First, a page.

• Parking reservations are required to park at the Quandary Peak Trailhead from June 17 to September 17.
  • Reservations can be made up to two weeks in advance beginning June 1 at www.hikequandary.com.
  • Parking after 3:00pm will be free and first-come, first-served.
  • Parking tickets are $100 both in the Quandary parking lot and along McCullough Gulch and Blue Lakes Road.
  • Overnight parking is not allowed (12:00am – 4:00am) in the Quandary Peak Trailhead.
  • Parking is prohibited on McCullough Gulch Road, Blue Lakes Road, and Highway 9.
Full day (5:00am – 3:00pm)
  • $30 non-peak (Monday-Thursday, excluding Holidays), $55 peak (Friday-Sunday, plus Holidays).
  • Full day reservations are encouraged for Quandary hikers, as the average hike time is
Short-term (4-hour time slots)
  • $10 non-peak (Monday-Thursday), $20 peak (Friday-Sunday).
  • Short-term reservations are well suited for McCullough Gulch hikers.
  • The shuttle will operate June 17 to September 17 seven days a week from 5:00am to 5:00pm.
  • Shuttle tickets can be purchased up to two weeks in advance, starting June 1, at www.hikequandary.com.
  • Shuttles will operate on a first come, first serve basis. Passengers simply need to book the appropriate date and can board at any time on that date.
  • Pickup/drop off will occur at the Breckenridge South Gondola parking garage.
  • The last shuttle back to Breckenridge will board at 4:30pm at Quandary Peak.
  • It is free to park in the South Gondola parking garage all day using a code issued by SP Plus (shuttle operator) that visitors will receive in their shuttle email confirmation.
  • For a carless option, passengers are encouraged to walk, bike, or take the Town bus.
  • Dogs can ride the shuttle free of charge.
  • Round trip shuttle fares are $7 per person and $0 for Summit County residents.
  • Residents must email hikequandary@spplus.com with proof of residency a minimum of 48 hours in advance of their trip. SP Plus will then validate local status and will send a code to apply during check out.
  • Acceptable documentation includes, but is not limited to, a Driver’s License, Utility Bill, or Lease Agreement with the customer’s name and a Summit County address.

Directions: From Breckenridge head south along CO-9 S for approximately 9.2 miles. Take a right onto McCullough Gulch Road. The lower trailhead is direct to your right. The much smaller upper trailhead is further up along the road about 200 feet where the trail itself begins.

Learn more about parking permits and the shuttle system.

Bringing the right gear you will make your hike safer and more likely you reach the summit successfully. Here is what. I recommend bringing with you while hiking Quandary Peak.

Hiking Boots: Salomon X Ultra 4 Mid GORE-TEX Boots

Power through uphills and descents in any weather with Salomon X Ultra 4 Mid GORE-TEX men’s hiking boots. They give you the stability and grip you need, plus a higher cut for extra ankle support.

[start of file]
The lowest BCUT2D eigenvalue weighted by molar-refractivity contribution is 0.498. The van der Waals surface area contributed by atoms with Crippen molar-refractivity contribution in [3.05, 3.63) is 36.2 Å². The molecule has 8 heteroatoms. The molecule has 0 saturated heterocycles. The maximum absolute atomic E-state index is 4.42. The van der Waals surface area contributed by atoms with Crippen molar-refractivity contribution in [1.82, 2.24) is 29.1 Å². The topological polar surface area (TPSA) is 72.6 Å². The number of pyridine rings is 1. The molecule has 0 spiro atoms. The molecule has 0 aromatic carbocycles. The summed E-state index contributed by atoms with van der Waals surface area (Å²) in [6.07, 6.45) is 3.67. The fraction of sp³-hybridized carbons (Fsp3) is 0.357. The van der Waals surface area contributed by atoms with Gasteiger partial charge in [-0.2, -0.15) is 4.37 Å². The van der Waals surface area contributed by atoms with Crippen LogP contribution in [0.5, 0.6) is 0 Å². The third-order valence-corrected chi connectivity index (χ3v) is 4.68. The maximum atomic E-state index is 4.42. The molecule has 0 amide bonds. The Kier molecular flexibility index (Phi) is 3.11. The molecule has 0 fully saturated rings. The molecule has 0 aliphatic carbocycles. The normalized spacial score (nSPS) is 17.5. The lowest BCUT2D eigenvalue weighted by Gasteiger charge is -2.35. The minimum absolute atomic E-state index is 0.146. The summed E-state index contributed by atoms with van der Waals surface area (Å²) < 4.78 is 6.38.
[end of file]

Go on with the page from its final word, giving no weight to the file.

Buy at REI →

Backpack: Osprey Talon 22 Pack

The Osprey Talon 22 is the perfect size for those hiking Quandary Peak. With trek pole clasps to secure them to your pack, a pocket for your hydration bladder, and great comfort, you cannot beat this backpack.

Buy at REI →

Trek Poles: REI Co-op Traverse Trekking Poles

Trek poles provide stability while hiking and help you use your upper body strength while moving to give your legs a break. These award-winning poles from REI are lightweight, strong, and adjustable for rugged terrain.

Buy at REI →

Always Pack the Ten Essentials

The ten essentials are the most important pieces of gear you need to survive in an emergency in the backcountry. They empower you to actively respond to a crisis instead of passively waiting for search and rescue to respond. You should tweak the specific equipment you bring on each hike according to conditions, but you should always have something for each of these ten categories.

1. Navigation Gear

I recommend bringing a map and compass. If you want to use GPS, get a dedicated unit. Phone batteries die quickly in the cold on a 14er. This 14er map pack works well for climbing Quandary Peak.

2. Headlamp and Batteries

Even if you don’t plan to be out until dark, you can’t plan for everything. If you’re running behind, having the ability to see – and be seen – is everything. I recommend this headlamp from Black Diamond.

3. Emergency Shelter

When bad weather strikes without warning or someone falls and is injured, a shelter to get out of the elements can save your life. This emergency bivy works well for an easier peak like Quandary Peak.

4. Extra Water

Bring 2 liters of water per person on your hike – if not more. You also want to bring a purification system to get more if you get stuck outside. That could be purification pills like these, or a lifestraw like this.

5. Extra Food